There were a couple of other new songs, one called “Circular” about the repetitiveness of daily life, another called “Electric Trim” with some more impressive feedback, and a composition called “Uncle Skeleton,” which moved from goofy country to blistering noise and, somewhere in there, broke out that “face bone is connected to the neck bone” ditty. Overall, the new material seemed a bit less indie rock, a little more sound experimental than his last solo album. I only wrote down R.E.M. once, and I had just jotted down Velvet Underground (bullshit reference, by the way, all it means is rock with some buzz around the guitars) when he closed with a cover of VU’s “Oceans.”
Steve Gunn closed with a low-key but wonderful set that seemed both effortless and really difficult. Only when you watch him do you realize how much he’s doing with his long elegant fingers, how quickly and precisely he moves them though complicated chord changes, bends and pull-offs. When you listen, it all sounds supremely laid back and day-dream-y, but as Yeats said about something entirely different, “we must labor to be beautiful.”
It was “Night Wander” right off the bat, Gunn executing the glittering runs of Television-like notes in between terse verses about black cats and nocturnal rambles. Gunn seemed to be in a contemplative mood, as he introduced “Old Strange” (from 2013’s Time Off) as a song he’d written when an old friend disappeared; he was just as lost now, he admitted, on the eve of the Trump inauguration. The song is a slow, drone-y blues, a remnant of days when Gunn was primarily known as a guitar picker, but it had an undercurrent of angst as he played, the sharp starts of guitar like yelps when someone pokes a bruise. “Milly’s Garden” may have also had a Trump-ish undertone. When I interviewed Gunn a couple of years ago, he explained that it was inspired by a religious neighbor who kind of freaked him out. The line, “Your faith is savage, and your mind is damaged, you’re halfway home,” resonates in an eerie way now. Two songs from the new album, Eyes on the Lines came after, “Ark,” breaking its chiming chords and murmured folk jams for some guitar shredding and even a little bit of wah, and “Park Bench Smile” with its spiraling, baroque guitar figures, the song that welcomes you in, then pins you there, eyes pin wheeling to the psychedelic patterns that you see.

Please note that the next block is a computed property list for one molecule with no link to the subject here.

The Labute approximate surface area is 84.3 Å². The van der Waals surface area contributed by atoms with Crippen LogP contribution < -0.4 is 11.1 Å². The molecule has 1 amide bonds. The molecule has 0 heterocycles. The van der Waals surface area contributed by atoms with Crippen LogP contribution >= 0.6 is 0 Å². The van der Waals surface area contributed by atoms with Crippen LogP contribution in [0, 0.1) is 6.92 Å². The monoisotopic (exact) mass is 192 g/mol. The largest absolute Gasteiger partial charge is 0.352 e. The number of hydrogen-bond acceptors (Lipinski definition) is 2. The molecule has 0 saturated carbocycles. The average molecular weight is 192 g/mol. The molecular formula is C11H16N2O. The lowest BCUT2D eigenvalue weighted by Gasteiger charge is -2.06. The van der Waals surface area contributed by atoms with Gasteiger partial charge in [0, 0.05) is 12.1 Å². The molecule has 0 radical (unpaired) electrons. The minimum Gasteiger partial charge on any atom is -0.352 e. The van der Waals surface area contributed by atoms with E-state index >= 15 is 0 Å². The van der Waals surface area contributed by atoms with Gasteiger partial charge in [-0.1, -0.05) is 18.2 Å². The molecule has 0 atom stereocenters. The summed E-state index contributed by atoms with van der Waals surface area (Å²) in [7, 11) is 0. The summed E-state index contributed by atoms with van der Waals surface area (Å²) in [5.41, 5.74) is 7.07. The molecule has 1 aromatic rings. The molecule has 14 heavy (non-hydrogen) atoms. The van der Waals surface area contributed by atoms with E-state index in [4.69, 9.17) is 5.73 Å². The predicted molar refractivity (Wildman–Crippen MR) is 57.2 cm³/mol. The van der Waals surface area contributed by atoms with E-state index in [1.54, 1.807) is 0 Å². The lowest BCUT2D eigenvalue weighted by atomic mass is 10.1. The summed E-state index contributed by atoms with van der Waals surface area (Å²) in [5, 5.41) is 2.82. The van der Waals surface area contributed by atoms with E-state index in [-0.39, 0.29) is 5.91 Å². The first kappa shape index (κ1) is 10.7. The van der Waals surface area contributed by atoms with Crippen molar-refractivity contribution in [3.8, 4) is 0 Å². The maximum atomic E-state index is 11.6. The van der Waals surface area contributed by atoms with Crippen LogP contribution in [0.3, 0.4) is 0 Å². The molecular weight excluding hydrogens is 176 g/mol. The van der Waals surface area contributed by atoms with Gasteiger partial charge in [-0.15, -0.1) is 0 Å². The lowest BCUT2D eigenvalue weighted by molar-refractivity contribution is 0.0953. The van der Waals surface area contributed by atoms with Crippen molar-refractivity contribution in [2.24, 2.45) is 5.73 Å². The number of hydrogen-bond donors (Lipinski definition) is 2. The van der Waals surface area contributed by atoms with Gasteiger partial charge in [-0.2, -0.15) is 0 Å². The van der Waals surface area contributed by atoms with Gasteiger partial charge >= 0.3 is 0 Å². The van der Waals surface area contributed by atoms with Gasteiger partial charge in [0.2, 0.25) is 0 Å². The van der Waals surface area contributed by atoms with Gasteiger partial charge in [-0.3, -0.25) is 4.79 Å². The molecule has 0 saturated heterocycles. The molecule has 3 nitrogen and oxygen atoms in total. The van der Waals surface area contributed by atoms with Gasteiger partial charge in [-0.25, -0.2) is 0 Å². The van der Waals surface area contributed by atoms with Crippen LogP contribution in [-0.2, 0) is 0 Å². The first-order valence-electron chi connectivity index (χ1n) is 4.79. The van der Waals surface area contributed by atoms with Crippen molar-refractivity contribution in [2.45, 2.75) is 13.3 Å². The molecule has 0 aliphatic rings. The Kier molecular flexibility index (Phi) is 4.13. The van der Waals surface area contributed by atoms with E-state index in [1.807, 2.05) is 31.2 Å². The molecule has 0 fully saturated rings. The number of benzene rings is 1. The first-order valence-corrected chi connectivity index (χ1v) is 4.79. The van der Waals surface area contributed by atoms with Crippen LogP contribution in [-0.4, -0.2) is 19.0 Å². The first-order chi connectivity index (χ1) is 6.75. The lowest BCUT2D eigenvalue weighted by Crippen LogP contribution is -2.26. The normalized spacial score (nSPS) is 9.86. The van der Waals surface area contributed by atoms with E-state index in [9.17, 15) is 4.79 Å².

Perhaps because he was in a church, Gunn got to reminiscing about the last show his father had attended before passing away, at what sounds like the chapel at First Unitarian Church in Philly. Gunn went over to say hi, and noticed his dad had a beer in his hand and asked how it felt to be drinking a beer in church for the first time. Mr. Gunn countered, “This is not my first time.” And with that, Gunn launched into “Wildwood,” a song at least partly about summers on the Jersey Shore, and sad and sweet and folky as the story he told.
I was a little disappointed that the three artists didn’t get a chance to jam together, as they did at other venues, certainly Chicago, later in the tour. But maybe the thing to remember is not that their show at a little church in a little town in Vermont shut down early, but that it happened at all.
Link to the concert promoter: https://www.facebook.com/WakingWindows/